Twitter and football – a beautiful game?

May 16th, 2011 by Ghida Basma

Recent years have seen football transform into a multimillion dollar business and footballers become multimillionaires and celebrities in their own right. One of the main consequences of this modern dynamic of the sport has been a breakdown in relationships between football fans and players. The common perception among fans is that footballers are wannabe superstars who are not worthy of their salaries and have been so overshadowed by stardom that they have lost their real identity.

Interestingly, Twitter, is helping bridge these gaps as an increasing number of footballers embrace the social media phenomenon. The micro-blogging site is allowing footballers to voice their opinions and communicate with the public on a more personal level.

Rio Ferdinand (@rioferdy5), for example, recently reached the landmark of one million followers on the social network, making him the most followed footballer in Britain and a major source of sports news. The player has managed to cement himself as one of the social website’s most celebrated athletes and has smartly utilized the power of Twitter to promote his own brand and reach his fans…and many footballers are following suit.

Among those recently joining the site is Wayne Rooney (@WayneRooney) who managed to get over 300,000 followers in less than a week. However, not all footballers enjoyed a positive reception from “Tweeps”. Another Manchester United player, Darron Gibson, was forced to close his account just two hours after he opened it, following a series of attacks and abuse from fans for his poor performances on the pitch.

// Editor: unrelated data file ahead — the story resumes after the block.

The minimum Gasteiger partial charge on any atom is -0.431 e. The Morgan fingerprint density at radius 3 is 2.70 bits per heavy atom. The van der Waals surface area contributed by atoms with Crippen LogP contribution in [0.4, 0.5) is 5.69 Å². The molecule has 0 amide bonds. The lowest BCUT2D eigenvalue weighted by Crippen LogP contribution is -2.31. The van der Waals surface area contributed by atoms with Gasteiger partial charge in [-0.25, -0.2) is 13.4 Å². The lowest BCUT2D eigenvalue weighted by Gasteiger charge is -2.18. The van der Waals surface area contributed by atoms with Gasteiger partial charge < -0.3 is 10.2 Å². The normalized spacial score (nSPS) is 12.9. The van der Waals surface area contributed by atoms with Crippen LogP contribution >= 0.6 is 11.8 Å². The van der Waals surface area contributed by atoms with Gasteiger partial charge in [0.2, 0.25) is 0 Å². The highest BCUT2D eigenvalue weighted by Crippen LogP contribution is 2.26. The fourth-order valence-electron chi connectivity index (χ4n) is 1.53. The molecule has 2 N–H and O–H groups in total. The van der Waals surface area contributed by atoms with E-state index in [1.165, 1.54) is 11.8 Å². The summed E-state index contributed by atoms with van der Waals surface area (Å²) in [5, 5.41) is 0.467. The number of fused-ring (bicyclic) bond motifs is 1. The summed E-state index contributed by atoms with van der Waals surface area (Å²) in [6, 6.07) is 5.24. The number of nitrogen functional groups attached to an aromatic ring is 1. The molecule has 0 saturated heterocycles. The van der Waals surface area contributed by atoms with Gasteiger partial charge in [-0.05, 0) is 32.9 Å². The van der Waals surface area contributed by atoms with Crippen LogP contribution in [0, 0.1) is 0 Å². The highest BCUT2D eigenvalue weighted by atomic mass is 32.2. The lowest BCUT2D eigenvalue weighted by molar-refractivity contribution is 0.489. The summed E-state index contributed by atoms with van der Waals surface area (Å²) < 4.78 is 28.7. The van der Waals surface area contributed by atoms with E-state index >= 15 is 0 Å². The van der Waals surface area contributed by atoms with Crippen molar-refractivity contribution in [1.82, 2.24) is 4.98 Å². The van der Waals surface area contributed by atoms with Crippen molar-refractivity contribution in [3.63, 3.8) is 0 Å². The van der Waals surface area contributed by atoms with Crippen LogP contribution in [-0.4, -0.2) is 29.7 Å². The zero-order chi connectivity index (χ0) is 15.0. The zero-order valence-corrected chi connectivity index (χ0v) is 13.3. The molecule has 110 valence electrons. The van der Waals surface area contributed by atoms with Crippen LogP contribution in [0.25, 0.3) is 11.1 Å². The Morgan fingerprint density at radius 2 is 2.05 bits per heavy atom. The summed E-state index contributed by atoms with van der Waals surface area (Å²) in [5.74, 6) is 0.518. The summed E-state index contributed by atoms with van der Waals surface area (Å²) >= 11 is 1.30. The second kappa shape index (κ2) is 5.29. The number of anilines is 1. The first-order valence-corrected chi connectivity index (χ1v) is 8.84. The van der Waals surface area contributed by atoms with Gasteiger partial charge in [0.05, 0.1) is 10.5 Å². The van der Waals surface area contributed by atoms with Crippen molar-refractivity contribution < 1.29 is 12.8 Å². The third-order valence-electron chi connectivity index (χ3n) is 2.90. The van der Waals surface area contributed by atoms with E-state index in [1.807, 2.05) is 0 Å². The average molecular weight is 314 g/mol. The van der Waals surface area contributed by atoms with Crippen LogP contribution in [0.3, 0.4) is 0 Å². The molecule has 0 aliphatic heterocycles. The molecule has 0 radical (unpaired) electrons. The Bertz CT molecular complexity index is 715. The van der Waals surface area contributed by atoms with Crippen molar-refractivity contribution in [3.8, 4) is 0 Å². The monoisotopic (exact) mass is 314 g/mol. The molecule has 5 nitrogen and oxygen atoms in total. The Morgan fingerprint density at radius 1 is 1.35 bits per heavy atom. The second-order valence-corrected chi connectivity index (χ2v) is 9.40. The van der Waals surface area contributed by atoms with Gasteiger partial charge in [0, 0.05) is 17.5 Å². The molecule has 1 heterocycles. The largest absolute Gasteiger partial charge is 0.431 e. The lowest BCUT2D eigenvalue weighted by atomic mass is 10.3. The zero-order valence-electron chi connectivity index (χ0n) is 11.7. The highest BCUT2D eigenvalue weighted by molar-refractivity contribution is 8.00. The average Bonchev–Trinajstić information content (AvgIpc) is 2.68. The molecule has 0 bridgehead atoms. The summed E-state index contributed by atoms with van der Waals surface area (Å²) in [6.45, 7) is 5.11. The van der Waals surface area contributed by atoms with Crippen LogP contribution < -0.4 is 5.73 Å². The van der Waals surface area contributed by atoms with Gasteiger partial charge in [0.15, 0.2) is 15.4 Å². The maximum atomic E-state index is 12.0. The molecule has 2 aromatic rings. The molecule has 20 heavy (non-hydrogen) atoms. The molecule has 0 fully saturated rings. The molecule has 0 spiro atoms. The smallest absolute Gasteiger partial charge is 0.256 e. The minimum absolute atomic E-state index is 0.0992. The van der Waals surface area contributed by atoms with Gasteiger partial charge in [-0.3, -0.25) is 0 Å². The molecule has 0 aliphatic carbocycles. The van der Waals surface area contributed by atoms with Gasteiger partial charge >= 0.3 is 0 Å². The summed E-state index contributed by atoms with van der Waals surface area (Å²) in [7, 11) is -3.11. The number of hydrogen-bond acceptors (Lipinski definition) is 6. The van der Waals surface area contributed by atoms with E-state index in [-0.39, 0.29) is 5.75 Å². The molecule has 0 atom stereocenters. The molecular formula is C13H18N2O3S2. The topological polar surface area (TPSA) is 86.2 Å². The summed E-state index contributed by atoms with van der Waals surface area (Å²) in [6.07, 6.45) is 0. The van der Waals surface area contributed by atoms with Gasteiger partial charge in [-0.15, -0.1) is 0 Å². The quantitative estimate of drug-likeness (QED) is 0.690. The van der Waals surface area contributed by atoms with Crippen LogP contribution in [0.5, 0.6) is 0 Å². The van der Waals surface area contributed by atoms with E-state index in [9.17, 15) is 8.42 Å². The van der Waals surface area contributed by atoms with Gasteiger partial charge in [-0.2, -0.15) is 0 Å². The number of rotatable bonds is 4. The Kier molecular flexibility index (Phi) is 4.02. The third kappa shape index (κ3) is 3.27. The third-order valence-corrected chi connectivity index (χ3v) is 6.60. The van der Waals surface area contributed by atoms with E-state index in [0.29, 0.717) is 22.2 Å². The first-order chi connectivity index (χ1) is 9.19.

Regardless, the relationship between Twitter and football is growing, and Twitter is proving to be crucial in reviving the lost relationship between fans and football players. It is increasingly seen as a reliable source of news and fans are rejoicing the fact they can tell footballers exactly what they think of them.


3 Responses to “Twitter and football – a beautiful game?”

  1. Dima Says:

    Very Interesting , Indeed twitter is bridging the gap between celebreties and fans

  2. Hsen Says:

    Nice … We should start using twitter

  3. Jasmine Jenkins Says:

    Clever observation – who’d have thought 145 characters could bridge the gap between egocentric footballers’ and football centric egos.

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